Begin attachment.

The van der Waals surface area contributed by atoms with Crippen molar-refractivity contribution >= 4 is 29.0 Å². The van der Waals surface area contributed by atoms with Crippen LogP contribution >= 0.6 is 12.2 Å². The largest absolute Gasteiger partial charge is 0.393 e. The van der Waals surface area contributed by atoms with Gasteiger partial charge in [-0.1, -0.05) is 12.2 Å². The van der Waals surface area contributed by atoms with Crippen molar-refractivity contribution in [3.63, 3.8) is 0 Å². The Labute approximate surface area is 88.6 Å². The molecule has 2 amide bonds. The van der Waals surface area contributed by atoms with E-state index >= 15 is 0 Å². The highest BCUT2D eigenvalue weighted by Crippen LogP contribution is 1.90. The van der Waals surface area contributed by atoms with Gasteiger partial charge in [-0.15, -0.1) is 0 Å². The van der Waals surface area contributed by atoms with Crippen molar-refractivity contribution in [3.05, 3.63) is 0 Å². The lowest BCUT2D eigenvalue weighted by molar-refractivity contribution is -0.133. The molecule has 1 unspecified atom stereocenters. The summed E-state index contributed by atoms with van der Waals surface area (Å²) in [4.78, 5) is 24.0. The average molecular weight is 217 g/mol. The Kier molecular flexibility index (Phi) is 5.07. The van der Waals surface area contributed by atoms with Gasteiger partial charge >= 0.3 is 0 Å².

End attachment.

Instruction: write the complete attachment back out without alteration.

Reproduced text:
The van der Waals surface area contributed by atoms with Crippen molar-refractivity contribution >= 4 is 29.0 Å². The van der Waals surface area contributed by atoms with Crippen LogP contribution >= 0.6 is 12.2 Å². The largest absolute Gasteiger partial charge is 0.393 e. The van der Waals surface area contributed by atoms with Gasteiger partial charge in [-0.1, -0.05) is 12.2 Å². The van der Waals surface area contributed by atoms with Crippen molar-refractivity contribution in [3.63, 3.8) is 0 Å². The Labute approximate surface area is 88.6 Å². The molecule has 2 amide bonds. The van der Waals surface area contributed by atoms with E-state index >= 15 is 0 Å². The highest BCUT2D eigenvalue weighted by Crippen LogP contribution is 1.90. The van der Waals surface area contributed by atoms with Gasteiger partial charge in [-0.15, -0.1) is 0 Å². The van der Waals surface area contributed by atoms with Crippen molar-refractivity contribution in [3.05, 3.63) is 0 Å². The lowest BCUT2D eigenvalue weighted by molar-refractivity contribution is -0.133. The molecule has 1 unspecified atom stereocenters. The summed E-state index contributed by atoms with van der Waals surface area (Å²) in [4.78, 5) is 24.0. The average molecular weight is 217 g/mol. The Kier molecular flexibility index (Phi) is 5.07. The van der Waals surface area contributed by atoms with Gasteiger partial charge >= 0.3 is 0 Å².